Hannah A. Franz

Hannah A. Franz

I am from Richmond, VA. Like many schools across the country, the public and magnet schools I attended operated under racially and socioeconomically segregated tracking, which impacted my academic and social life. A White middle class student, I was pulled into gifted and advanced classes with most of my other White peers, but very few of my African American peers. The impacts of tracking by socioeconomic status were also notable to me, especially as I entered middle school, where a student’s neighborhood seemed to determine placement in accelerated or honors classes. At the same time, I learned from my teachers how to cultivate empathy, and I also learned that great teachers come from all different backgrounds and speak all different language varieties.

I went to William and Mary for college and majored in linguistics. I took a course on Language Attitudes with Anne and learned about the implications of language variation in the educational injustices I had observed in school. We read widely on this topic in her course, and I continued to do so for my senior thesis research. With Anne as my thesis advisor, I undertook action-based research to design a website for teachers to learn about language variation, particularly African American English, and find resources on how to use this knowledge to increase educational opportunities for African American English speakers. Because of my experiences with impactful teachers, I knew that teachers, if provided with the necessary tools, could do positive work for students from underrepresented backgrounds even within an unjust system.

My undergraduate research led me to further pursue sociolinguistics and education in a Masters program at North Carolina State University (my undergraduate research was essential to my acceptance to and funding for this program!), to expand my knowledge of K-12 literacy at a Masters program at the University of Pennsylvania, and finally to teach middle school reading back in Virginia public schools. I taught at a predominantly African American school, designated Title I based on the percentage of students receiving free or reduced lunch. I learned from my fellow teachers and my students and their families how to communicate and collaborate cross culturally and how to focus education on community engagement. I also learned other, more difficult lessons. By the time I began teaching, U.S. public schools were notably different from when I had attended them. I found that what I had to teach was determined almost exclusively by standardized test preparation, and that different types of preparation assessments took up much of our instructional time. I began to think of other positions from which I could address educational inequities.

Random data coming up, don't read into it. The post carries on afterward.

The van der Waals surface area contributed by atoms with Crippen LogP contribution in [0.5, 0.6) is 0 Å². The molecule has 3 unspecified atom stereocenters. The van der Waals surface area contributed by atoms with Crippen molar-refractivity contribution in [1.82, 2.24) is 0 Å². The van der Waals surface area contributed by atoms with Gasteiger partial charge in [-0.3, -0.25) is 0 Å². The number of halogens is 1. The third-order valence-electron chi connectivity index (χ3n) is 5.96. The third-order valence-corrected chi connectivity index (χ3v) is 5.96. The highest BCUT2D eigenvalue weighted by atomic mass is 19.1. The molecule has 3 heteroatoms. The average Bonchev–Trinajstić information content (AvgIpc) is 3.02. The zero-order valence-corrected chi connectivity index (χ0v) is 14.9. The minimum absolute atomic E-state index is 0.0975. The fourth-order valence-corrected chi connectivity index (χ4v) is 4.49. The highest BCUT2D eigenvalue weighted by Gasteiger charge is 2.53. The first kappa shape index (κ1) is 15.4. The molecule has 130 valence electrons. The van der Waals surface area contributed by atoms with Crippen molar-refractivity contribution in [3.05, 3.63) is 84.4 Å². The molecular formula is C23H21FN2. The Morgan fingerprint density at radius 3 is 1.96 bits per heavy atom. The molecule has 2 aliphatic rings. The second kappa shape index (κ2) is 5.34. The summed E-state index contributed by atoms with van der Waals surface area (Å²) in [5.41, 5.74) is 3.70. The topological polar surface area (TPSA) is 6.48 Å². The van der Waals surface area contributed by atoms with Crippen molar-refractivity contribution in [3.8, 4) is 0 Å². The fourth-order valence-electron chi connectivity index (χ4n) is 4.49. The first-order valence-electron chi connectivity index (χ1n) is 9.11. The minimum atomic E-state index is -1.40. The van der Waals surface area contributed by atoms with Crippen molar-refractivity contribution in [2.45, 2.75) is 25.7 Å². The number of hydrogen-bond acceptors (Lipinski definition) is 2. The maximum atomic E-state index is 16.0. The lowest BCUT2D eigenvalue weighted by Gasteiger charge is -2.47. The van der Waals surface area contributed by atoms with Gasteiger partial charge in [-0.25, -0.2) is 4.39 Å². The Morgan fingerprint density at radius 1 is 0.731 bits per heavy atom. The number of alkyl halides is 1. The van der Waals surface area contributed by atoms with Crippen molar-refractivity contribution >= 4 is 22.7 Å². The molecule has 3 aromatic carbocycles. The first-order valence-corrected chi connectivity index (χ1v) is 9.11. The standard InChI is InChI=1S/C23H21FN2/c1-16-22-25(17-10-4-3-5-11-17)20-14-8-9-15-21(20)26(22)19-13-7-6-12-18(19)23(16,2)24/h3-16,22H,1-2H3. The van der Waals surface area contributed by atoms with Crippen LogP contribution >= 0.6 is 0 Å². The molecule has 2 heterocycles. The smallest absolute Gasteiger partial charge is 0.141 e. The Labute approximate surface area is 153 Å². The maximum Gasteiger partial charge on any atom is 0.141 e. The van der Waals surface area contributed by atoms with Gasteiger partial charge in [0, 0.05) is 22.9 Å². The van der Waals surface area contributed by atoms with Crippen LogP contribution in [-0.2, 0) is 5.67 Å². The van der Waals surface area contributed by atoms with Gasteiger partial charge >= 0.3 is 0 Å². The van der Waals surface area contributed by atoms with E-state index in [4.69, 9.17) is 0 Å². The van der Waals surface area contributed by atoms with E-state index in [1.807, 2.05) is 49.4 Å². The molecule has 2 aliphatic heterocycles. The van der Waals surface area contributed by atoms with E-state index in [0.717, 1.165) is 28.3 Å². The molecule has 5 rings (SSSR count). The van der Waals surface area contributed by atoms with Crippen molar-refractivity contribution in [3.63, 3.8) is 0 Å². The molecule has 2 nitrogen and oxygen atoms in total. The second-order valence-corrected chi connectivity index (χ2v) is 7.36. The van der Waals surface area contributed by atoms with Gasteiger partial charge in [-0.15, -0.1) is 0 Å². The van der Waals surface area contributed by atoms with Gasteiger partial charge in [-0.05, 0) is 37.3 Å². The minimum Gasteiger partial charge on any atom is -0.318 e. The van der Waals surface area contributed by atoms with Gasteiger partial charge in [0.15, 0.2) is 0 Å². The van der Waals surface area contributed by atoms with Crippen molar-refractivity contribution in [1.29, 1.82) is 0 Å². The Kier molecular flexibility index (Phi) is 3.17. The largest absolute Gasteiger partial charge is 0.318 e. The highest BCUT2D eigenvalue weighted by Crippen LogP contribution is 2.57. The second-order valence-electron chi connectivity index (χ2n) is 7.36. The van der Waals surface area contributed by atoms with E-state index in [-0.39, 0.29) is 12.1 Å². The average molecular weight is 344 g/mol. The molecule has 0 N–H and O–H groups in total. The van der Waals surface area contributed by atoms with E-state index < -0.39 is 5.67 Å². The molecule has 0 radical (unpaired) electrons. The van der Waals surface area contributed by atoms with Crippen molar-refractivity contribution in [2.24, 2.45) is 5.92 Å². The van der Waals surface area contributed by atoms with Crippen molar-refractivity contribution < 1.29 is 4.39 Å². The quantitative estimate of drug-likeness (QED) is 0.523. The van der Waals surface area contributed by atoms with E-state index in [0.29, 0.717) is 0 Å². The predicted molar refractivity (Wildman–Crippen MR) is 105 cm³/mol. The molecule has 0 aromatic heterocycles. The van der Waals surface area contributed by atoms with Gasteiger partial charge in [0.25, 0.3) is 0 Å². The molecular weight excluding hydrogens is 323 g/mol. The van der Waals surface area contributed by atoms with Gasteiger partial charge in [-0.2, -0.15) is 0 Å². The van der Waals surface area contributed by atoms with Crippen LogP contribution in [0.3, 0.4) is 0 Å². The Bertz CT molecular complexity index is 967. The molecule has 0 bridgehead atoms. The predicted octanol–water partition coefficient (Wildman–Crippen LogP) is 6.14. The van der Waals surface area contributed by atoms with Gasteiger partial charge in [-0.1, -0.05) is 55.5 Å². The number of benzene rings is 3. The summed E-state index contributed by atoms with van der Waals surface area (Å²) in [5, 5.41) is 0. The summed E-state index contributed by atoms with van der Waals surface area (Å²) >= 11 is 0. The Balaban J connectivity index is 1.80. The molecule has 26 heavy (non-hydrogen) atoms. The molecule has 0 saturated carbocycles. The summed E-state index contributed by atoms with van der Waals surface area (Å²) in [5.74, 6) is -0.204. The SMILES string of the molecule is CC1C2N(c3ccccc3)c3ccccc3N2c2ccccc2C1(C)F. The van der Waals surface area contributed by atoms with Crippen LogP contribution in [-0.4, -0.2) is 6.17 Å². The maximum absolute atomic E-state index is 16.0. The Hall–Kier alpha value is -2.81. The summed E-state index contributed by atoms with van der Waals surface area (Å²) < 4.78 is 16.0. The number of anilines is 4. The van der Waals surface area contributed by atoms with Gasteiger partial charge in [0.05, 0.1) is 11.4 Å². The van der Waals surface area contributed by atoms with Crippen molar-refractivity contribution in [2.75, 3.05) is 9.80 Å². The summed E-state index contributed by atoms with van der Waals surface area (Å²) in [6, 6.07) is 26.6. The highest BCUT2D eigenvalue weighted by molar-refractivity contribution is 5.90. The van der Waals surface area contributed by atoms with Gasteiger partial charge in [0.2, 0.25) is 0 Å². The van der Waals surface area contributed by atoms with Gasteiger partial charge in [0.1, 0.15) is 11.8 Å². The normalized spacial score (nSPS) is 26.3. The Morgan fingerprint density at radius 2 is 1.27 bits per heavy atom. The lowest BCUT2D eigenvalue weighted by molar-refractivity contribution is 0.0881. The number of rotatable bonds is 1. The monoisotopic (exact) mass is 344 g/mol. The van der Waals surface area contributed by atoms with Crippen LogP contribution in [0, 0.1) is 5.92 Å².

I returned to William & Mary as a PhD student in Curriculum Leadership at the School of Education. The most important aspect of my PhD work has been my involvement with the William and Scholars Program under Anne and Cheryl. I work with college students from K-12 schools like the ones I attended and taught at. My research now looks at how more students from schools burdened with educational inequities can be prepared for, access, and reach their full potential in college. I continue to have a focus on literacy and language, now looking at how students can learn college literacies, even as K-12 systems demand that they instead learn standardized testing literacies. In writing Highest Honors, I aim to provide you, as a student, directly with access to these college literacies and the possibilities that they open up for you. In telling my story, I aim to provide you with an example of the opportunities that undergraduate research can afford for graduate schools and a career, and how research in college can lead you on a path to influence the lives of others. After completing my doctorate, I plan to continue my current work from the college side of the high school-college transition both by directly teaching students about reaching their full potential in college and by preparing future educators to teach for equity. Research will remain crucial to my work, as I explore the best ways to achieve these goals.

Photo of Prof. Franz by Christine Fulgham


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